Letter to the editor: Bat boosting efforts praised

On Sept. 28, 2023, the Addison Independent ran an article entitled “Endangered bat habitat conserved.” On Oct. 19, 2023, the paper ran a second article — “Help save our native Vermont bats.” Given my love of bats the articles made me incredibly happy. In fact they made my heart sing. These much maligned, often misunderstood creatures are just another example of evolution’s most divine and brilliant work. By way of evolution bats are able to navigate in a way and time humans are unable to do, despite our purported superior intelligence and problem-solving capability.

Something to consider … You’re in the middle of nowhere. You have no navigation equipment. Your cell phone has died. You’re really, really hungry. It’s the middle of the night and pitch black. Now what do you do? Not a problem if you’re a bat!

Another thing to consider — bats perform an enormous environmental service. If anyone has had a problem with mosquitos this past summer … bats are your best friend! Time to put up a bat house! As mentioned in the Sept. 28 article, bats eat “a variety of nighttime insects, moth flies, mosquitoes.” What the articles failed to mention is, “A single bat can eat up to 1,200 mosquito-sized insects each hour. And approximately 6,000-8,000 each and every night … including crop-destroying insects!”

As was also indicated in the articles bat populations across the U.S. and Canada have plummeted. The first article indicates the major driver for this decline is white-nose syndrome (WNS). But equally if not more importantly population declines are the result of habitat destruction due to urbanization, forestry and conversion of land to agriculture. And … pesticide and herbicide application kills the insects that bats feed on. And … most of us realize stress, especially over the long term, has a deleterious effect on our immune system, diminishing our ability to combat infection and disease. Biologists, especially small mammal biologists, are suggesting a similar correlation exists within bat populations … between stress the incidence of WNS. In other words if your habitat — your home, your young, your food supply — is being impinged upon there is a greater likelihood you and the other members of the colony will be susceptible to disease.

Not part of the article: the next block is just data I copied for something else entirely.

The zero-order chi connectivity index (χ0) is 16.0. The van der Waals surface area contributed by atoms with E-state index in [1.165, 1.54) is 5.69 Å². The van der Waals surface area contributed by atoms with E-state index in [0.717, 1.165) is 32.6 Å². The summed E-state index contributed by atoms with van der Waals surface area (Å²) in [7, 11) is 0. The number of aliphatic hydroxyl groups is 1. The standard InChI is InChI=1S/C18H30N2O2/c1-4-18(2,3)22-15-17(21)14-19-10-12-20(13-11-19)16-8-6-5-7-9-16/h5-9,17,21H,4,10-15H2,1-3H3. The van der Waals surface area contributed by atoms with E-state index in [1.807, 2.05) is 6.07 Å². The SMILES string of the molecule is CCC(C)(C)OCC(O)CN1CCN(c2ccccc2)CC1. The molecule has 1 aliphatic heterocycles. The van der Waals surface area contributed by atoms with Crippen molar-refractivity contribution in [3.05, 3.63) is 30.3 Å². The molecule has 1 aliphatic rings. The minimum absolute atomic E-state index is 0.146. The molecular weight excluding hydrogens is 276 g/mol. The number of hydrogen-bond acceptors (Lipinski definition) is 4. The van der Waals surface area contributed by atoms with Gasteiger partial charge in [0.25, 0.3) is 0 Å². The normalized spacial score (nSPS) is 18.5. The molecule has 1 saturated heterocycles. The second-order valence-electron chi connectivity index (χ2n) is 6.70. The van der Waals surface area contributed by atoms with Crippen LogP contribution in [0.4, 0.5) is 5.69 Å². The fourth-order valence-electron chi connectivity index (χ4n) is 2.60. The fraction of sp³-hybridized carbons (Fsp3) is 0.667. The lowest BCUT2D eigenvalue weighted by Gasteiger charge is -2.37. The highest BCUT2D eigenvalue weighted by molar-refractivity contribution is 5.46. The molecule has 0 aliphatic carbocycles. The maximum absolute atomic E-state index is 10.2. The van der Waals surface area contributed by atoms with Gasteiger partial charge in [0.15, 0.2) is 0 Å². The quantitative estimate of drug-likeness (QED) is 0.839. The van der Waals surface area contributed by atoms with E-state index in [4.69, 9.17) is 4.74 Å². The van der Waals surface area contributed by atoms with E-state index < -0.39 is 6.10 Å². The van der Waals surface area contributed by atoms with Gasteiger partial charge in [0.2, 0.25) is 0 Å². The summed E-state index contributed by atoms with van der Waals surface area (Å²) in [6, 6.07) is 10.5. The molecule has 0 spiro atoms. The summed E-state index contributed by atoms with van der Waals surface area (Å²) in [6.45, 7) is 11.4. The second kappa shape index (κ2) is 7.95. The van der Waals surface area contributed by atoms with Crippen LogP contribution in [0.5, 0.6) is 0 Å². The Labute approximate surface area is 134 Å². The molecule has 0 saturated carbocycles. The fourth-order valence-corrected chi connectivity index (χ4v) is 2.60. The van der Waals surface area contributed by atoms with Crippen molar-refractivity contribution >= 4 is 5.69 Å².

The efforts of the Vermont Fish and Wildlife Department are to be applauded. Except — and this will be denied by all involved — a known, critical endangered bat habitat … a corridor located the length of Schoolhouse Hill Road, going up onto Forest Ridge Road, and extending through Burnham Woods, onto Munson Road and further west was decimated because of expansion at the local airport. Expansion occurred not because it was needed. In fact, there was never any real evidence presented that any expansion at the airport was warranted. It was all about money. The federal government offered it. The state of Vermont took it. And the town of Middlebury allowed it to happen without any meaningful opposition. 

True, recently the Vermont Fish and Wildlife Department has been monitoring bat activity along Munson Road. It’s unfortunate, however, that the department has little if any historical data with which to make a meaningful comparison.

To reiterate, conservation of valuable bat habitat by Vermont Fish & Wildlife is laudable. The fact that the same department turned a blind eye to known bat habitat in East Middlebury is not.

Judy Wiger-Grohs


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